Friday, March 13, 2009

Bridging the Gap with Harana

Ask the young ones what is harana and they’d probably say, “Oh, the song of Parokya ni Edgar!” Those days when the harana was a popular and cherished past-time among the young crowd is gone.  

The harana was a widely-practiced form of courtship way back during Spanish colonial times. It was practiced with a set of protocols, a code of conduct, and a specific style of music. The practice of harana was passed on through generations and until the use of electricity was widespread, the harana was at its peak. In some far-flung barrios, the harana is sometimes still practiced to this day. Few are aware, though, that the harana’s origins are actually older – from pre-colonial Philippines. 

The harana is a traditional form of courtship music. A young man would court a young woman by singing underneath her window in the evening when it is cool. Bringing along with him a guitar and friends who will give him additional courage (or help him sing if his singing voice isn’t that pleasing to the ear), the young man serenades by the window, offering love beyond compare, and hoping to gain an invitation into the house from the young woman.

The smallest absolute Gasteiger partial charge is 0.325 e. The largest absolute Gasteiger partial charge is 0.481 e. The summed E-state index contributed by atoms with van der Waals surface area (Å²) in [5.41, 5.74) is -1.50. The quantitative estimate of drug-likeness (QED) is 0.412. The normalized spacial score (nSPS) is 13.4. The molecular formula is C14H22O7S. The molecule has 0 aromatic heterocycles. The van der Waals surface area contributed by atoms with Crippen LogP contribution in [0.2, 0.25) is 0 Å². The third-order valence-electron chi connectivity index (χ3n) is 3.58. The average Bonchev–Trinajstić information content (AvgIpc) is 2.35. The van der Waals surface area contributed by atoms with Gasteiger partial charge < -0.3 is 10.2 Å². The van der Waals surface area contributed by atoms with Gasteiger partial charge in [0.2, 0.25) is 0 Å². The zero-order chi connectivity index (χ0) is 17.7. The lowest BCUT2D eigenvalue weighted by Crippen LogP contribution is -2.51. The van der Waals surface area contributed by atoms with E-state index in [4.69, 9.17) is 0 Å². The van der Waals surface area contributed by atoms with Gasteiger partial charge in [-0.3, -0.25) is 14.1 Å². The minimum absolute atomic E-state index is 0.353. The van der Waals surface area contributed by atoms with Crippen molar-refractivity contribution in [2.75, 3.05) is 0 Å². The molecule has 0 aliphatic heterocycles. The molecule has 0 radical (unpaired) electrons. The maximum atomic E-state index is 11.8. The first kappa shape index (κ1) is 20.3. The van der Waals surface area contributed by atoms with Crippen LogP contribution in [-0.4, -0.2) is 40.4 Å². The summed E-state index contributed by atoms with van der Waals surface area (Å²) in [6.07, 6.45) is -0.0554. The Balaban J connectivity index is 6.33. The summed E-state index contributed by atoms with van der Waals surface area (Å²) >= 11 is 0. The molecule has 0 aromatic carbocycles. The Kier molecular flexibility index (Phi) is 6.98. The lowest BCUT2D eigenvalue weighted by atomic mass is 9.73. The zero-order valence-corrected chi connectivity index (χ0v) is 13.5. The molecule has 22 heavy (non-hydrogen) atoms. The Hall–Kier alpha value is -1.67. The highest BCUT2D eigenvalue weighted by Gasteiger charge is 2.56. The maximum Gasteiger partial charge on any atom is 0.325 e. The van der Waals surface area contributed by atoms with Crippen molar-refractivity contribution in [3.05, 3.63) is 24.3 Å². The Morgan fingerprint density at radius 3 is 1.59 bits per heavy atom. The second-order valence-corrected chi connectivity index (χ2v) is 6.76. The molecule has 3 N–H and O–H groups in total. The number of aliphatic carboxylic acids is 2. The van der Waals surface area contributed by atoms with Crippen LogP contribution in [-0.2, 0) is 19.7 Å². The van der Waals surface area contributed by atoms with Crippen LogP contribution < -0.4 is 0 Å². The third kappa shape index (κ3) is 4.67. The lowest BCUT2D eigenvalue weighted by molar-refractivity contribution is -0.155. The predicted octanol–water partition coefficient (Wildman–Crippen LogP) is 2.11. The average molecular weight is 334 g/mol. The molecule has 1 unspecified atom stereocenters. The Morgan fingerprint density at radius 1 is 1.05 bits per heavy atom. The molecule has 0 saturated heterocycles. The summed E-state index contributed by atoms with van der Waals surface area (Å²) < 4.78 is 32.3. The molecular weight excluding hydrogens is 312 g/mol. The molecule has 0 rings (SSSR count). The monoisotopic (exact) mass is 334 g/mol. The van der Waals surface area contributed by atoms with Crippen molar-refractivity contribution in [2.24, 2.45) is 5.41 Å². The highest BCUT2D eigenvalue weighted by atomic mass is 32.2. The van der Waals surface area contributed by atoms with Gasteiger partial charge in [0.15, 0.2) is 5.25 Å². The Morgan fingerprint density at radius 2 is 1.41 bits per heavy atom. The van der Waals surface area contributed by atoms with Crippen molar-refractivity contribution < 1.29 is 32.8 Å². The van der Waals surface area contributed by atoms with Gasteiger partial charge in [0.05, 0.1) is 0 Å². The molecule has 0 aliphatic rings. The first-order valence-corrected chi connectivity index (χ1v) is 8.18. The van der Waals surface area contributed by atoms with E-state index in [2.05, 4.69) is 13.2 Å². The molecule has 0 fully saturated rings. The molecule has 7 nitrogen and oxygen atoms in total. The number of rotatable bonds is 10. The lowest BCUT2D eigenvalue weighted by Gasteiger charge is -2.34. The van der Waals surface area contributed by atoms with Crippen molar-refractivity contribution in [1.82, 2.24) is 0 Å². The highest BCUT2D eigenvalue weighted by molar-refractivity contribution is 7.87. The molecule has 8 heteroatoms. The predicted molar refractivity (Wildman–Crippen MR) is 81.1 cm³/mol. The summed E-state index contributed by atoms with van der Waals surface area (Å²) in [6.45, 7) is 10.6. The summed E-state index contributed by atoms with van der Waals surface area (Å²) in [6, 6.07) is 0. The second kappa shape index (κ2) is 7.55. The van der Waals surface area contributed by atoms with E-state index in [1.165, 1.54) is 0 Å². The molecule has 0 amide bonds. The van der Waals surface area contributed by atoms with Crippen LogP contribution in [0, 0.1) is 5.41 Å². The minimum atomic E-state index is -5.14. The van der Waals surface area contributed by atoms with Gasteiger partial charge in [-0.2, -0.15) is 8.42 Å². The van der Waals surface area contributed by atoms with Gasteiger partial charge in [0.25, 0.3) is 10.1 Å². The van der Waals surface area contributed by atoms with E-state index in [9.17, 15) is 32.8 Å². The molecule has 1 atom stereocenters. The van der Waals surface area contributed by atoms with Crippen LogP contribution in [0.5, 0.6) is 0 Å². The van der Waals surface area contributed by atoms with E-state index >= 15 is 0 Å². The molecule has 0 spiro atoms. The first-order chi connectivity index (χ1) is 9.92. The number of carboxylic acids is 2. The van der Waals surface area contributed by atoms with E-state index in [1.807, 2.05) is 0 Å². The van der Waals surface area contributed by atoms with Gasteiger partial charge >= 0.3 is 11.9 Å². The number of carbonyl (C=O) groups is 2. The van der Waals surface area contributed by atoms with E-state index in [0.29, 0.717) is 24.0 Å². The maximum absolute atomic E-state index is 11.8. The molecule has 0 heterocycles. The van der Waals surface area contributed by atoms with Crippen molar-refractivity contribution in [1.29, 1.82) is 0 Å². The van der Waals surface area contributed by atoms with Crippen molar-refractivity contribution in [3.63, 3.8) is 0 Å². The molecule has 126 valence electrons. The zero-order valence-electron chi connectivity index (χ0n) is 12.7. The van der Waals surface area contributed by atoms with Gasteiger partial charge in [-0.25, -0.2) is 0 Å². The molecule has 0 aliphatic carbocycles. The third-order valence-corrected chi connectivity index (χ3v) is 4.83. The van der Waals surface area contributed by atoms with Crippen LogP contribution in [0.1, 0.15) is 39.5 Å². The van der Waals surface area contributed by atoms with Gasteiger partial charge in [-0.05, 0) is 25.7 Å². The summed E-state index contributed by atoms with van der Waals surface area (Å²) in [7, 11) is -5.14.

The Mabuhay Manor brings back the experience of the harana to this generation. . Guests and diners at The Mabuhay Manor’s Sutukil Restaurant can experience the harana as they take their dinner by the poolside. Unlike the traditional harana, the young man who sings and his guitarist-friend do not seek to be invited into the house. The Sutukil’s harana wants to share the experience of listening to the intimate sound of soft guitar playing to the lyrical poetry of the Filipino language in songs all throughout the cool, tropical night. 

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